The author of five previous novels (The Yokota Officers Club, 2001, etc.) that center around romance, friendship, career, art, motherhood and personal appearance here writes compellingly of a love triangle.
The ménage à trois consists of best friends Didi and Rae, and the hunky hypoteneuse they fall for—Tomás, a flamenco guitarist. The setting is the American southwest, and the style is an incongruous but successful blend of the flippant and ultra-gorgeous romantic. The outrageous Didi, for example, describes the bonnet-wearing adherents of a cultish religion that Rae’s mother joins as “Amish wannabes.” Elsewhere, a besotted character describes Tomás by saying, “He is air and rain and golddust and all others are mud.” Rae is a shy, studious pale blonde; Didi is flamboyant, sexy, self-absorbed, ambitious and assured. The two meet when their fathers, dying of cancer, visit the same oncologist. Their mothers cope badly with their husbands’ deaths, and the girls have only each other. Their friendship is the strongest and best-realized portion of the novel. Didi is magnetic—the cool friend who idles through her shift at the Pup y Taco while sitting on an overturned bucket, pulls the best finds from the thrift-store rack, charges into the hotel rooms of rock musicians. A telling moment comes when Rae bumps into the lonely, drab girl who was her high-school lab partner and thinks that “was the fate Didi saved me from.” In gratitude, Rae shoulders all the work of their relationship, while Didi reaps the benefits; the reader can anticipate what will happen when Rae meets the sexiest man either has ever encountered. For Tomás’s sake, both women study flamenco, the bitter, staccato gypsy art. The story concludes not with blood and tragedy but the stuff bestsellers are made of.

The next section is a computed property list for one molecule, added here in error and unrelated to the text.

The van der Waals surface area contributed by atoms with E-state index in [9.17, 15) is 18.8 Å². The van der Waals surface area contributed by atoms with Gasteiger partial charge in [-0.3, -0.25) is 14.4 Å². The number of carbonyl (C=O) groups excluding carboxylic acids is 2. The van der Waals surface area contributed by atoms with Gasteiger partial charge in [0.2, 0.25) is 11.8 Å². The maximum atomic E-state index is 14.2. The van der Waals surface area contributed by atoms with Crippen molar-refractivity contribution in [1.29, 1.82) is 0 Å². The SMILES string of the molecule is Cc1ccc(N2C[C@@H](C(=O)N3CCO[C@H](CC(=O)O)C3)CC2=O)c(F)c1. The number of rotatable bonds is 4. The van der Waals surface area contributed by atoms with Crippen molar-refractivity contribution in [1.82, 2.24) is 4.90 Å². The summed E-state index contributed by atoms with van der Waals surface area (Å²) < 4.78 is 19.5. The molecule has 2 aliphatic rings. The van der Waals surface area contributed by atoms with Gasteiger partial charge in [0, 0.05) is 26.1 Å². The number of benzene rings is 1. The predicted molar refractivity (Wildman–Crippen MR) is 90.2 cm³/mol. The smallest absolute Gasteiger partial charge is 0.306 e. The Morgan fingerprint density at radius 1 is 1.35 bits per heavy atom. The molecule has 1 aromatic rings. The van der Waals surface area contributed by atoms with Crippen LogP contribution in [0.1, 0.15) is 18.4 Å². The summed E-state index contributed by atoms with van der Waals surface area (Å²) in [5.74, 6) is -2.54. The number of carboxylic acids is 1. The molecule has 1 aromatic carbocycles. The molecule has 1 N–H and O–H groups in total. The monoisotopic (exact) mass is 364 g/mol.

Funny and beautifully structured to create anticipation and suspense, with lush moments of romance and a surprisingly sturdy backbone.